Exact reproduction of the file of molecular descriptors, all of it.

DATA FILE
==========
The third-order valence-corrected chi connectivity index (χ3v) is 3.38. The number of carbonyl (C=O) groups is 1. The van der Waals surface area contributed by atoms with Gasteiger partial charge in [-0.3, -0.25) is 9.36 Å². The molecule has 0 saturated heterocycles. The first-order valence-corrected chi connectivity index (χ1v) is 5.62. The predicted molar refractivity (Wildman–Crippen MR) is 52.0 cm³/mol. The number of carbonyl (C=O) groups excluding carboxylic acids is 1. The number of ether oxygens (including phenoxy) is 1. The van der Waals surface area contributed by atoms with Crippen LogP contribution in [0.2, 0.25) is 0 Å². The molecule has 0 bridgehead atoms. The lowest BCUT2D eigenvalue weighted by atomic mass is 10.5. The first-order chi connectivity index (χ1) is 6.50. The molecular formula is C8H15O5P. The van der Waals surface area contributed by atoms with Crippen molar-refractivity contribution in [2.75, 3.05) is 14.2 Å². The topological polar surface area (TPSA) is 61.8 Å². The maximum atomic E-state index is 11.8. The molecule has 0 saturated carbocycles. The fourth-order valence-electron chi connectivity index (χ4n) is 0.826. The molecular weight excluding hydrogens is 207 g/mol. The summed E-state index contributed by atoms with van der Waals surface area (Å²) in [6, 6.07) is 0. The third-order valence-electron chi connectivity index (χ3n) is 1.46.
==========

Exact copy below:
The third-order valence-corrected chi connectivity index (χ3v) is 3.38. The number of carbonyl (C=O) groups is 1. The van der Waals surface area contributed by atoms with Gasteiger partial charge in [-0.3, -0.25) is 9.36 Å². The molecule has 0 saturated heterocycles. The first-order valence-corrected chi connectivity index (χ1v) is 5.62. The predicted molar refractivity (Wildman–Crippen MR) is 52.0 cm³/mol. The number of carbonyl (C=O) groups excluding carboxylic acids is 1. The number of ether oxygens (including phenoxy) is 1. The van der Waals surface area contributed by atoms with Crippen LogP contribution in [0.2, 0.25) is 0 Å². The molecule has 0 bridgehead atoms. The lowest BCUT2D eigenvalue weighted by atomic mass is 10.5. The first-order chi connectivity index (χ1) is 6.50. The molecular formula is C8H15O5P. The van der Waals surface area contributed by atoms with Crippen molar-refractivity contribution in [2.75, 3.05) is 14.2 Å². The topological polar surface area (TPSA) is 61.8 Å². The maximum atomic E-state index is 11.8. The molecule has 0 saturated carbocycles. The fourth-order valence-electron chi connectivity index (χ4n) is 0.826. The molecular weight excluding hydrogens is 207 g/mol. The summed E-state index contributed by atoms with van der Waals surface area (Å²) in [6, 6.07) is 0. The third-order valence-electron chi connectivity index (χ3n) is 1.46.